*While in Cincinnati on this occasion he was a guest of Judge W. M. Dickson, whose wife was a first cousin of Mrs. Lincoln.

A little later this mysteriously constituted man of the forum and the hustings would be found doing advocate's work in the famous Rock Island bridge case, and making an argument which entitled him to be classed in the highest grade of his profession.

Had he stuck to the law exclusively henceforward, Lincoln would have gained a moderate fortune and more than a local celebrity. Probably he would have been as well and as long remembered as any eminent lawyer of his time. Ultimately he might have been raised to the bench, for which he had some special qualifications. But did there not yet live, beneath the embers of disappointed hope and endeavor, something of the fire of political ambition? If so, its revival needed but opportunity; and the opportunity came unsought and unexpected.

CHAPTER X.

1854.

The Great Surprise Nebraska.

When the exclusion of slavery from the annexed Mexican territory and the suppression of slave-marketing in the District of Columbia were both demanded by a majority vote in the popular branch of the Thirtieth Congress, Calhoun and his sect at once set about kindling a new conflagration in the South. With great difficulty and after repeated failures the Compromise measures of 1850 were carried through Congress — admitting California as a free State; organizing the Territories of New Mexico and Utah without the exclusion of slavery; suppressing slave-trading in the District of Columbia; giving the South a new law for reclaiming fugitive slaves, and granting ten million dollars to Texas to quiet her claim to certain disputed territory. The followers of Calhoun were especially exasperated that California, the most essential part of the acquisition from Mexico, had added its weight to the scale it was not meant for.

Jefferson Davis, after the admission of California, resigned his seat in the Senate to run for Governor of Mississippi on a “Resistance" platform. The mode of resistance proposed was not distinctly defined in public, but it is certain that the “ State Rights associations,"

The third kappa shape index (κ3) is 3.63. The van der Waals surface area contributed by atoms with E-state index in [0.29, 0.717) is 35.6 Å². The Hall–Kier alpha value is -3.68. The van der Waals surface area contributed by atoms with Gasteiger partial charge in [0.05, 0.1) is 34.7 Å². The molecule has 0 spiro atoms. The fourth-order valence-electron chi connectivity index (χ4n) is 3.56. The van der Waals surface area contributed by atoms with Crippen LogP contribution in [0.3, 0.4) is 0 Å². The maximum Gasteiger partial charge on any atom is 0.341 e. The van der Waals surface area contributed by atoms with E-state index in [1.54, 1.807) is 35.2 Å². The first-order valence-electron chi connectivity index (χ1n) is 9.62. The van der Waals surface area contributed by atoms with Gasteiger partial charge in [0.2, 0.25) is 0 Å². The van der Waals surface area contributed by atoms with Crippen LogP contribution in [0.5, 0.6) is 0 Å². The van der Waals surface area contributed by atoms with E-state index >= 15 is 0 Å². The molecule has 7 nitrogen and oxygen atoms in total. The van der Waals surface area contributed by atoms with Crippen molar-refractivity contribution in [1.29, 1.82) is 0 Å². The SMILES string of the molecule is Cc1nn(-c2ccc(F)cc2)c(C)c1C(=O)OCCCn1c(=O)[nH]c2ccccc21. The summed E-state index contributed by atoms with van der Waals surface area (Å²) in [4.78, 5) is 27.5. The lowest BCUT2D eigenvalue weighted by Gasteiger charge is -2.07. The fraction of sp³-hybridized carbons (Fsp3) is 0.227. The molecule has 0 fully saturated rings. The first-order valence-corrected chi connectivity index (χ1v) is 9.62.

whose candidate Davis was, were straining every nerve to precipitate secession. Ex-Senator Henry S. Foote canvassed the State as the “ Union ” candidate — sustaining the compromise — in opposition to Davis, and beat him, though by only a slender majority. On this event, it may be, depended the postponement, for ten years, of a revolt already determined on. The Southern Democrats, for the moment divided into two segments, were presently rejoicing in the election of Franklin Pierce, who made Jefferson Davis a member of his Cabinet. “Peace, peace!" was the cry; and there seemed to be peace.

The unorganized remainder of the Louisiana Purchase, lying directly west of Missouri and Iowa, and north of the Missouri Compromise line, was a vast region, chiefly defined on the old maps as the “Great American Desert.” On its eastern border there were a few Indian reservations; and in time its desolateness was disclosed rather than relieved by two trails of traffic and emigration, one leading to Santa Fe, in New Mexico, and the other across the Rocky Mountains by the South Pass. These thoroughfares the Mexican war and the Mexican acquisitions had given increased consequence; and the settlers on the Missouri border were already coveting the Indian lands near them. So it happened that soon after the admission of California as a State and the organization of New Mexico as a Territory, Congress was petitioned to create a territorial government for this so-called “Platte country." In December, 1852, a bill responsive to this prayer was introduced in the House, and in the February following